Dynamic creation of a mesh:

```
MeshFilter meshFilter = GetComponent();
Mesh mesh = meshFilter.sharedMesh;
if (mesh == null){
meshFilter.mesh = new Mesh();
mesh = meshFilter.sharedMesh;
}
Vector3 p0 = new Vector3(0,0,0);
Vector3 p1 = new Vector3(1,0,0);
Vector3 p2 = new Vector3(0,1,0);
Vector3 p3 = new Vector3(0,0,1);
// clear mesh of current data
mesh.Clear();
// set vertices
mesh.vertices = new Vector3[]{p0,p1,p2,p3};
// set
mesh.triangles = new int[]{
0,1,2,
0,2,3,
2,1,3,
0,3,1
};
mesh.RecalculateNormals();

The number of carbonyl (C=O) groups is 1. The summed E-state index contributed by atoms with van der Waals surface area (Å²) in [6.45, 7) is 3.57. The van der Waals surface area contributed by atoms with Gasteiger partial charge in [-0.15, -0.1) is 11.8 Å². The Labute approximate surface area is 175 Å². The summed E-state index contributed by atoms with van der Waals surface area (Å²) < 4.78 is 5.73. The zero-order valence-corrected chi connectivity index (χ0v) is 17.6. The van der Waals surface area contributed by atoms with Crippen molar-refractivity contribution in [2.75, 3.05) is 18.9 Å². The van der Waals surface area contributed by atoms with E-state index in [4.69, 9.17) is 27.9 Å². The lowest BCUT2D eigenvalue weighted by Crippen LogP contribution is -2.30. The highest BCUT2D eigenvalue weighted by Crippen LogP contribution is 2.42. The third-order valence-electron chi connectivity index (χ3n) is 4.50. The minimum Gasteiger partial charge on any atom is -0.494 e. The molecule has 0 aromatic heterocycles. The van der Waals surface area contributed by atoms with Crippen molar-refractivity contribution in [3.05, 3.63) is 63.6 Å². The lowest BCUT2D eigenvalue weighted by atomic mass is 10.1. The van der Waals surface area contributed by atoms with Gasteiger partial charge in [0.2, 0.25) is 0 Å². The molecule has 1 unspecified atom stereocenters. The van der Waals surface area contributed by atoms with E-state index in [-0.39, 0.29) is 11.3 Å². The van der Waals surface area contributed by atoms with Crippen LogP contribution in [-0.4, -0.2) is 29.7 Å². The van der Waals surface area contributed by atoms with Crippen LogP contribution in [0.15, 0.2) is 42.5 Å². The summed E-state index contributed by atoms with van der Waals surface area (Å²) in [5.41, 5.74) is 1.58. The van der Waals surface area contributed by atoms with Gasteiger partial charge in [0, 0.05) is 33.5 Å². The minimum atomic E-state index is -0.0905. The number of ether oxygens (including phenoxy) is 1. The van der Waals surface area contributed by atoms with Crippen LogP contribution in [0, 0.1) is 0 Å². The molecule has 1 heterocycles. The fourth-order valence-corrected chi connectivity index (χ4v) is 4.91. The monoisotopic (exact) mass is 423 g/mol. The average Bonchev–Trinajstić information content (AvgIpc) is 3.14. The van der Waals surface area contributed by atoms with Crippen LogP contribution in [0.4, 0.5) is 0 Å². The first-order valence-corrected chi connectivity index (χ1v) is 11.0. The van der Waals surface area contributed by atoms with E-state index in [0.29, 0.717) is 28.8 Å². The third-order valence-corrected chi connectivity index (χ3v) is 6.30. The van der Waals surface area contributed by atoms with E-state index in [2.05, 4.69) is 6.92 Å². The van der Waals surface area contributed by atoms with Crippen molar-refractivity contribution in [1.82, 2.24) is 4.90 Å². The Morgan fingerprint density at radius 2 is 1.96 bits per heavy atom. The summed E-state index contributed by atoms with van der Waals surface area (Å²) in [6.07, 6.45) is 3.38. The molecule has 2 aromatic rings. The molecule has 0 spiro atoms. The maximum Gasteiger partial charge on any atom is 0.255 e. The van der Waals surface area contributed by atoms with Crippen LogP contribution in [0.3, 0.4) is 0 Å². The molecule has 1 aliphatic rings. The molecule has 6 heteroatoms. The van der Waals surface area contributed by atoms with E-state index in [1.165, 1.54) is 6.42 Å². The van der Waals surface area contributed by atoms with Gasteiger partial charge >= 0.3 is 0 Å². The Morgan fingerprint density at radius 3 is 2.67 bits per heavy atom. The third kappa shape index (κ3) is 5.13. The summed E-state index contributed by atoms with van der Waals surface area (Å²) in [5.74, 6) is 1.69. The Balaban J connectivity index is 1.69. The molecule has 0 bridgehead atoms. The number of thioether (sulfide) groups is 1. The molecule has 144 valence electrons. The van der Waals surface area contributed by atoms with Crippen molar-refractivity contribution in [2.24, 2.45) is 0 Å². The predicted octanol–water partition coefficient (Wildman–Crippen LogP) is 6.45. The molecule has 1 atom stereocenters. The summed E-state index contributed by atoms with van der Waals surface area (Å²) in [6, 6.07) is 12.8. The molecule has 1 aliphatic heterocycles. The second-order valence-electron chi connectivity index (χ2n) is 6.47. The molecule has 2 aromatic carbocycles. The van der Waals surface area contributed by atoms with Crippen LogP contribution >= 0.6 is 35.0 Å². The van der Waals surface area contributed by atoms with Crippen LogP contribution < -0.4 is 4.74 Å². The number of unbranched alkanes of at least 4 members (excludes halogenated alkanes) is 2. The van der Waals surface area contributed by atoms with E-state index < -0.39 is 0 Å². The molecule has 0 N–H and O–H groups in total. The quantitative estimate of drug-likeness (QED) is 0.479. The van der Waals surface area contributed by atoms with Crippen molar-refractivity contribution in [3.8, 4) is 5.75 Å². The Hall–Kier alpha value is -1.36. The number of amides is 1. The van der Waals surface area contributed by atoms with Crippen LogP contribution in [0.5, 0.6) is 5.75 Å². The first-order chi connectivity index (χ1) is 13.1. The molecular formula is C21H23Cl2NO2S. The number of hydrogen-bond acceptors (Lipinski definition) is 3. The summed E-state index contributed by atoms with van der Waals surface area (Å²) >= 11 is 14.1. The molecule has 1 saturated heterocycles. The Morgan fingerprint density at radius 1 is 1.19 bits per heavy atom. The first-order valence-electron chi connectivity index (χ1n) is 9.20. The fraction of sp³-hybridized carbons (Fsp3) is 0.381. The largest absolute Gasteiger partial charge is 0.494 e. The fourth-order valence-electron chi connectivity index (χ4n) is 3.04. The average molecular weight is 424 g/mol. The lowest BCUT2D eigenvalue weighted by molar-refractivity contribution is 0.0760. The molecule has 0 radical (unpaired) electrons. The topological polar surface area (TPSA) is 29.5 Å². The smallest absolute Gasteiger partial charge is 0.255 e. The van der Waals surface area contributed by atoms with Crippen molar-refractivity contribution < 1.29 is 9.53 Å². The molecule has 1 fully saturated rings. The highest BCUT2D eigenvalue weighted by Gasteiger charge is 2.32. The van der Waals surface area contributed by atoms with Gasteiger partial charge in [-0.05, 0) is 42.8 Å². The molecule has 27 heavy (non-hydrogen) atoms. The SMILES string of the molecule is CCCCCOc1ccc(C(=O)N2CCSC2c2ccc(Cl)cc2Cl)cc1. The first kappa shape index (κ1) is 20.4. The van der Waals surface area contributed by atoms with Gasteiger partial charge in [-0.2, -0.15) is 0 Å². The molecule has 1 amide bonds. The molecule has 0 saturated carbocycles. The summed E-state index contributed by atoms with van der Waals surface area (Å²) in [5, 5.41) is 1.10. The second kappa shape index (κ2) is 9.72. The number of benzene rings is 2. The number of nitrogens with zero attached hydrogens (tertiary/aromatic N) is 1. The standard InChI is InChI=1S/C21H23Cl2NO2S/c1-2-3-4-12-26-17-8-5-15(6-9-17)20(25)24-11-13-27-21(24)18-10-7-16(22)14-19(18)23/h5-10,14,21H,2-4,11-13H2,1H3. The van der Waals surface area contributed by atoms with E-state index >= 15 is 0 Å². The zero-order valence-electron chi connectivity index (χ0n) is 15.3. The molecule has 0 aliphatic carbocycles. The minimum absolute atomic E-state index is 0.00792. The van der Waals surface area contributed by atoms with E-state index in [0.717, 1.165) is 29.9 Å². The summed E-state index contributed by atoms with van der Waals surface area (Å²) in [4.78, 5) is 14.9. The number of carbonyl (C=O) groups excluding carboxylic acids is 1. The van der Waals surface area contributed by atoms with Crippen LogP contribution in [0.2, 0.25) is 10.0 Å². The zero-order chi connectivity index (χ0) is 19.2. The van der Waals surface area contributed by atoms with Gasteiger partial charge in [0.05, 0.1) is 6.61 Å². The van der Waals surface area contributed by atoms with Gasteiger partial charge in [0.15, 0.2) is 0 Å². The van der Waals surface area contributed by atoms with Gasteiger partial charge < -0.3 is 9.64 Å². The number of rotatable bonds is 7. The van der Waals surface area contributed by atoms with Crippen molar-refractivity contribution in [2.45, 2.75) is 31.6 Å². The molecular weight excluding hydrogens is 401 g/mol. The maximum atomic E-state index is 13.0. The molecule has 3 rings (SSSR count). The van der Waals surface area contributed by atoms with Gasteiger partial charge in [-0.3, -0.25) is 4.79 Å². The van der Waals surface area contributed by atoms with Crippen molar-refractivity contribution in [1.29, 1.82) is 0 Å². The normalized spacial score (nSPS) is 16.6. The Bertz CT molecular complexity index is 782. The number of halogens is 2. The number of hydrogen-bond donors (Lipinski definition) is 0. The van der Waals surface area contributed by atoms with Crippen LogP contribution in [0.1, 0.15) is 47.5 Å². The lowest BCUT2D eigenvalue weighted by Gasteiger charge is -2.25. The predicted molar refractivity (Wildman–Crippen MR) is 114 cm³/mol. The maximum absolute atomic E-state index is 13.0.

mesh.RecalculateBounds();
mesh.Optimize();
```

Modifying existing vertices (would work similarly for faces):

```
// mesh.vertices returns a copy
Vector3[] vert_copy = mesh.vertices;
vert_copy[0] = new Vector3(10,11,12);
vert_copy[1] = new Vector3(13,14,15);
// reassign new vertices to mesh
mesh.vertices = vert_copy;
mesh.RecalculateNormals();
mesh.RecalculateBounds();
mesh.Optimize();
```

These calls get expensive when you recalculate the normals and the bounds. If your mesh will not physically interact with other meshes while "transforming" you can defer **RecalculateBounds()** until after the "transformation" is complete. Similarly, if you anticipate only small per-frame transformations to your mesh you could limit **RecalculateNormals()** to every other frame or every 300ms.